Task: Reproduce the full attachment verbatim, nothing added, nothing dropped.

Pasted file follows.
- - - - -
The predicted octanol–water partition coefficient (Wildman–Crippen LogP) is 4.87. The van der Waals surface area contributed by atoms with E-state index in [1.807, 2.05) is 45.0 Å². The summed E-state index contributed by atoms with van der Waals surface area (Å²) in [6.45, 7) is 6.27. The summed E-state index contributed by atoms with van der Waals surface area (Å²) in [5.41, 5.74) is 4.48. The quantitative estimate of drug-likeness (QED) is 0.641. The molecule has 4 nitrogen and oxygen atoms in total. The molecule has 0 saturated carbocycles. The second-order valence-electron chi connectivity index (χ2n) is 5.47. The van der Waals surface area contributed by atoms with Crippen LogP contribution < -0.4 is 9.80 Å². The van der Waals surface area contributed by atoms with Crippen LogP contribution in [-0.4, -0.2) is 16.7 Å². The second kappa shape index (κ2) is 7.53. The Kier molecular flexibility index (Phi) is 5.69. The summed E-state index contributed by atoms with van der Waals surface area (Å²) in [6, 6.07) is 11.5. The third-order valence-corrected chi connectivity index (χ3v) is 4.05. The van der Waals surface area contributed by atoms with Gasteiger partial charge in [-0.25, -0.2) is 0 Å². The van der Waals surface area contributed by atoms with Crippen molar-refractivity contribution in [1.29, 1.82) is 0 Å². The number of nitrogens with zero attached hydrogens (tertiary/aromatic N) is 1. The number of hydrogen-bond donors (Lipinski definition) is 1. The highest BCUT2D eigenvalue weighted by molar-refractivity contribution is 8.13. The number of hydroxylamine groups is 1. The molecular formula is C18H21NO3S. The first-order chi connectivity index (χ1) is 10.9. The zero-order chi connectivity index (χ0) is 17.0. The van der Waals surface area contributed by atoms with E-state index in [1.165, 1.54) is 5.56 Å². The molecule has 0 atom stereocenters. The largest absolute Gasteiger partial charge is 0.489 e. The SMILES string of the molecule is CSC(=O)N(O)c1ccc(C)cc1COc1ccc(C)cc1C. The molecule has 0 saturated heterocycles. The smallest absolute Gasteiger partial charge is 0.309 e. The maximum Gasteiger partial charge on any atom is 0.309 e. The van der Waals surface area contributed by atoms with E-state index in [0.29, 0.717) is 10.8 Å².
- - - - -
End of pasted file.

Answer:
The predicted octanol–water partition coefficient (Wildman–Crippen LogP) is 4.87. The van der Waals surface area contributed by atoms with E-state index in [1.807, 2.05) is 45.0 Å². The summed E-state index contributed by atoms with van der Waals surface area (Å²) in [6.45, 7) is 6.27. The summed E-state index contributed by atoms with van der Waals surface area (Å²) in [5.41, 5.74) is 4.48. The quantitative estimate of drug-likeness (QED) is 0.641. The molecule has 4 nitrogen and oxygen atoms in total. The molecule has 0 saturated carbocycles. The second-order valence-electron chi connectivity index (χ2n) is 5.47. The van der Waals surface area contributed by atoms with Crippen LogP contribution < -0.4 is 9.80 Å². The van der Waals surface area contributed by atoms with Crippen LogP contribution in [-0.4, -0.2) is 16.7 Å². The second kappa shape index (κ2) is 7.53. The Kier molecular flexibility index (Phi) is 5.69. The summed E-state index contributed by atoms with van der Waals surface area (Å²) in [6, 6.07) is 11.5. The third-order valence-corrected chi connectivity index (χ3v) is 4.05. The van der Waals surface area contributed by atoms with Gasteiger partial charge in [-0.25, -0.2) is 0 Å². The van der Waals surface area contributed by atoms with Crippen molar-refractivity contribution in [1.29, 1.82) is 0 Å². The number of nitrogens with zero attached hydrogens (tertiary/aromatic N) is 1. The number of hydrogen-bond donors (Lipinski definition) is 1. The highest BCUT2D eigenvalue weighted by molar-refractivity contribution is 8.13. The number of hydroxylamine groups is 1. The molecular formula is C18H21NO3S. The first-order chi connectivity index (χ1) is 10.9. The zero-order chi connectivity index (χ0) is 17.0. The van der Waals surface area contributed by atoms with E-state index in [1.165, 1.54) is 5.56 Å². The molecule has 0 atom stereocenters. The largest absolute Gasteiger partial charge is 0.489 e. The SMILES string of the molecule is CSC(=O)N(O)c1ccc(C)cc1COc1ccc(C)cc1C. The molecule has 0 saturated heterocycles. The smallest absolute Gasteiger partial charge is 0.309 e. The maximum Gasteiger partial charge on any atom is 0.309 e. The van der Waals surface area contributed by atoms with E-state index in [0.29, 0.717) is 10.8 Å².